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LIBERTY: Rights & Tolerance | July 19, 2001


An E-Mail to a California Democratic Party Representative

Note: Although I am a Catholic, my position on abortion is, obviously, less like the current position of the Church, which asserts that human life begins with conception, than like an older position, as I understand it: Saint Augustine considered human life to begin with the first stirrings in the womb. Regardless, I must believe what I believe to be true.

If you ever have any science questions, don't hesitate to ask. Although I'm...an artist these days, I was at least once one of the best biological students in the country (if you believe in standardized tests [I scored in the 99th percentile on the Graduate Record Examination in Biology in 1977]). I still try to follow articles on science in general, but I haven't been able to keep up with all the new developments in genetics...

From what I gather, the basic idea behind stem cells is that they're some of the first cells to form in the human embryo and, thus, they have to go on to produce all the other kinds of cells in the human body -- they're the ideal candidates for growing new tissues and organs.

So then you get into the important but often absurd science vs. religion debates like on the front page of today's LA Times. When does human life begin? Well, every cell in the human body, from the fertilized egg to the one at the tip of your nose, is alive, all by itself. And each living cell arose from the division of another living cell -- so human "life" never begins and ends, it just goes on and on.

All this reminds me of the debates waged, what, 20 or 30 years ago about "when does human life end"? Most law now says it ends when there is "irreversible brain death". Not surprisingly, the same folks fighting abortion rights now are pretty much the same cast of characters opposed to "pulling the plug" back then.

Actually, if I believed abortion was the killing of a truly human being, I too would be vehemently (although not violently) opposed; and I respect anyone who values human life (better than the alternative, like in Germany 60 years ago). But, of course, there's something to be said for liberty, too.

Whenever I want to know about the "facts of life", I go to science (beats the gutter!). And according to the best neurologists in the world, the nerve connections required for truly human thought, feeling, and awareness do not form in the developing human brain until approximately the 28th week of development -- although that figure can vary somewhat, due to the individual or the experiment involved, I've never seen a reliable figure of less than 25 weeks, and 28 weeks seems to be the accepted figure.

The point is, if we as a society have come to accept brain death as human death, then it only stands to reason that fully human life begins with the beginning of brain life -- truly human thought, feeling, and awareness -- exactly what is required for a human "soul", if you believe in such things (an eggplant or an elephant is a wonderful creature, but without truly human thought, feeling, or awareness nor a human soul, how could an eggplant or an elephant be held responsible for its conduct, in a church or a court of law?).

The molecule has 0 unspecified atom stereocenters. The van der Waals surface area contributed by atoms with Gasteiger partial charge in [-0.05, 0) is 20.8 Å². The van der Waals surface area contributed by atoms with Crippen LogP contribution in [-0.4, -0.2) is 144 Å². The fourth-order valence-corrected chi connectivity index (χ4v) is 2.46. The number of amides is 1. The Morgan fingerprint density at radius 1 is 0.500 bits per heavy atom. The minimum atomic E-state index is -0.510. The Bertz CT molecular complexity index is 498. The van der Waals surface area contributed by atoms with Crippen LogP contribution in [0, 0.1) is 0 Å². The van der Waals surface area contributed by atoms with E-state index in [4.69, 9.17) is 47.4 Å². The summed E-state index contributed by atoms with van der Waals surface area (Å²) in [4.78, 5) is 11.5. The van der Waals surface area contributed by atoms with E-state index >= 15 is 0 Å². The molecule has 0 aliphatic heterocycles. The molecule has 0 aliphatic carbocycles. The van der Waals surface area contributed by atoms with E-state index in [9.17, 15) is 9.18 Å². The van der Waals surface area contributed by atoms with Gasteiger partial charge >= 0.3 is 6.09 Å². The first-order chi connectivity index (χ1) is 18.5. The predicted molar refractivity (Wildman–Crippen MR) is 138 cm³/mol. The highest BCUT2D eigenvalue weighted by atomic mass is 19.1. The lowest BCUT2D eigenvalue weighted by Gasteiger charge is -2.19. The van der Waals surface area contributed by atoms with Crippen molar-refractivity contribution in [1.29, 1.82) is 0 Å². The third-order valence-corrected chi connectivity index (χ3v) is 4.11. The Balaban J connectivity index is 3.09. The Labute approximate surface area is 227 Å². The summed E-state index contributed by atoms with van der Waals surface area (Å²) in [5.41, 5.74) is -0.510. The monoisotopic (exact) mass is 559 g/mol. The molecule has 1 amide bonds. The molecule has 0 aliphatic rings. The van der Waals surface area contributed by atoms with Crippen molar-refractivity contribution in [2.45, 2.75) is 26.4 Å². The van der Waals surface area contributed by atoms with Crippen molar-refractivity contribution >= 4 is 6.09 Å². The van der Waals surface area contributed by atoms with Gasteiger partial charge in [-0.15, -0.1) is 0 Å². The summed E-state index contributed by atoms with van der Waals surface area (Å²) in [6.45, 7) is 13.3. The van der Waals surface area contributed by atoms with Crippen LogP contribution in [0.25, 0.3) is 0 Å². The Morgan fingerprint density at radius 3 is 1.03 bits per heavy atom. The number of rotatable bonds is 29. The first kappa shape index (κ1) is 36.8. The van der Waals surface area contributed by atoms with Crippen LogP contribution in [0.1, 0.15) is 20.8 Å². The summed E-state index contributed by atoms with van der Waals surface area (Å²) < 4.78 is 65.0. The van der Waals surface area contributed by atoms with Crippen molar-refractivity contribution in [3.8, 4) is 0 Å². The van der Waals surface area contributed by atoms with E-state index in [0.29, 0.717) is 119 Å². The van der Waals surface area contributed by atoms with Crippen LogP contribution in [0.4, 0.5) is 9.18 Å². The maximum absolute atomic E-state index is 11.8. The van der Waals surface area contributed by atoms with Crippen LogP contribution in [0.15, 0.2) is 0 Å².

The early fetuses shown in The Silent Scream may have precious little toes and fingers and they may even let out a scream, but so do terminally ill patients in a vegetative state.

At this point in the argument many of the then or previously pregnant ladies listening to me think me a monster, although the "facts of life" are pretty well clear on this point -- before the third trimester, the developing fetus, let alone the earlier embryo, just doesn't have a brain developed enough for truly human thought, feeling, or awareness -- "brain life".

So if people ask me if I'm "pro choice" or "pro life" (such euphemisms!), I have to say both -- for the first two trimesters I'm pro-choice; for the last trimester, pro-life. So both sides hate me.

But when people say that's a weird position to take, I have to refer them to the Big Decision: Roe vs. Wade -- something everyone talks about but few people really know about. As I understand it, the Supreme Court ruled that states are not allowed to impose very many, if any, restrictions on a woman's right to an abortion during the first two trimesters; but the states may impose many restrictions during the final trimester. Although the logic cited was the "survivability" [viability] of the fetus, I believe, that criterion relies upon the state of medical technology, not the natural state of the developing human being. Fortunately, as I see it, the ruling came down at just about the right point, balancing the right to life of one individual with the right to liberty of another.

I just wish both sides in the debate would be less dogmatic and more understanding. Until now, the pro-choice forces have pretty much held the upper hand -- abortion is still legal for the most part -- but polls show that public opinion has slowly been shifting the other way; and if the Supreme Court were to now tip the balance, by reversing Roe v. Wade, there'd be a lot of protest from many quarters, but there'd probably be enough people squeamish about the whole abortion issue to just let it pass (Who wants to be called a "baby killer"?).

Anyway, as long as we live in a country where people are letting their conscience be their guide -- whichever side of the issues they happen to be on at any given time -- then there's hope for America...

Whatever happened to "the good old days", when things were just black and white?

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